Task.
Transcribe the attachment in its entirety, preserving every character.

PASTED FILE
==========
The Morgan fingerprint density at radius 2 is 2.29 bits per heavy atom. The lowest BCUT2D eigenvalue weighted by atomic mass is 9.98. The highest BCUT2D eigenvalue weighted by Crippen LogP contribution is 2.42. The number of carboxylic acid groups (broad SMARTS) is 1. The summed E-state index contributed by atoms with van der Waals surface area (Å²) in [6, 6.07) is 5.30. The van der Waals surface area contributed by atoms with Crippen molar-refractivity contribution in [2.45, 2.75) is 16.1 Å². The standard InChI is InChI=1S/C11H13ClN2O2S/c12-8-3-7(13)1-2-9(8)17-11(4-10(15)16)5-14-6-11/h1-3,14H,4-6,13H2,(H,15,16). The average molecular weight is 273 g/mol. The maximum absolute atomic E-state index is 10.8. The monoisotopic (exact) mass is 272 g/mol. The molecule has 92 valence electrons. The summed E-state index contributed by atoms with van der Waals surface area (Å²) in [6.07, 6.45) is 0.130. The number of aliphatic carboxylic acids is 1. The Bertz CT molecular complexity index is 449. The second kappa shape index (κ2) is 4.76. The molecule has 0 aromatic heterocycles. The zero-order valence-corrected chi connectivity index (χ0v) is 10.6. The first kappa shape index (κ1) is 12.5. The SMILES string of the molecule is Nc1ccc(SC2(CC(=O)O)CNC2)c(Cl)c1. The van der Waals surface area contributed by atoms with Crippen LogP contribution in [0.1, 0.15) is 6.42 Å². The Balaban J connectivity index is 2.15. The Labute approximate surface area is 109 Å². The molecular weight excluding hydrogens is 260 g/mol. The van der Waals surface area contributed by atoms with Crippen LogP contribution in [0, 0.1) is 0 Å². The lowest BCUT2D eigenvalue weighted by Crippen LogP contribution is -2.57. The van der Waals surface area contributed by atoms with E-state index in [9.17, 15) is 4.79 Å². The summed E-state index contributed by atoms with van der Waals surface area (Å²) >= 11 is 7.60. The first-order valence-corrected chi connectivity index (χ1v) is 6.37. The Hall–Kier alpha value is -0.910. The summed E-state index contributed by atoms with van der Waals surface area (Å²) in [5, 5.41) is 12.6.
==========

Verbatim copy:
The Morgan fingerprint density at radius 2 is 2.29 bits per heavy atom. The lowest BCUT2D eigenvalue weighted by atomic mass is 9.98. The highest BCUT2D eigenvalue weighted by Crippen LogP contribution is 2.42. The number of carboxylic acid groups (broad SMARTS) is 1. The summed E-state index contributed by atoms with van der Waals surface area (Å²) in [6, 6.07) is 5.30. The van der Waals surface area contributed by atoms with Crippen molar-refractivity contribution in [2.45, 2.75) is 16.1 Å². The standard InChI is InChI=1S/C11H13ClN2O2S/c12-8-3-7(13)1-2-9(8)17-11(4-10(15)16)5-14-6-11/h1-3,14H,4-6,13H2,(H,15,16). The average molecular weight is 273 g/mol. The maximum absolute atomic E-state index is 10.8. The monoisotopic (exact) mass is 272 g/mol. The molecule has 92 valence electrons. The summed E-state index contributed by atoms with van der Waals surface area (Å²) in [6.07, 6.45) is 0.130. The number of aliphatic carboxylic acids is 1. The Bertz CT molecular complexity index is 449. The second kappa shape index (κ2) is 4.76. The molecule has 0 aromatic heterocycles. The zero-order valence-corrected chi connectivity index (χ0v) is 10.6. The first kappa shape index (κ1) is 12.5. The SMILES string of the molecule is Nc1ccc(SC2(CC(=O)O)CNC2)c(Cl)c1. The van der Waals surface area contributed by atoms with Crippen LogP contribution in [0.1, 0.15) is 6.42 Å². The Balaban J connectivity index is 2.15. The Labute approximate surface area is 109 Å². The molecular weight excluding hydrogens is 260 g/mol. The van der Waals surface area contributed by atoms with Crippen LogP contribution in [0, 0.1) is 0 Å². The lowest BCUT2D eigenvalue weighted by Crippen LogP contribution is -2.57. The van der Waals surface area contributed by atoms with E-state index in [9.17, 15) is 4.79 Å². The summed E-state index contributed by atoms with van der Waals surface area (Å²) >= 11 is 7.60. The first-order valence-corrected chi connectivity index (χ1v) is 6.37. The Hall–Kier alpha value is -0.910. The summed E-state index contributed by atoms with van der Waals surface area (Å²) in [5, 5.41) is 12.6.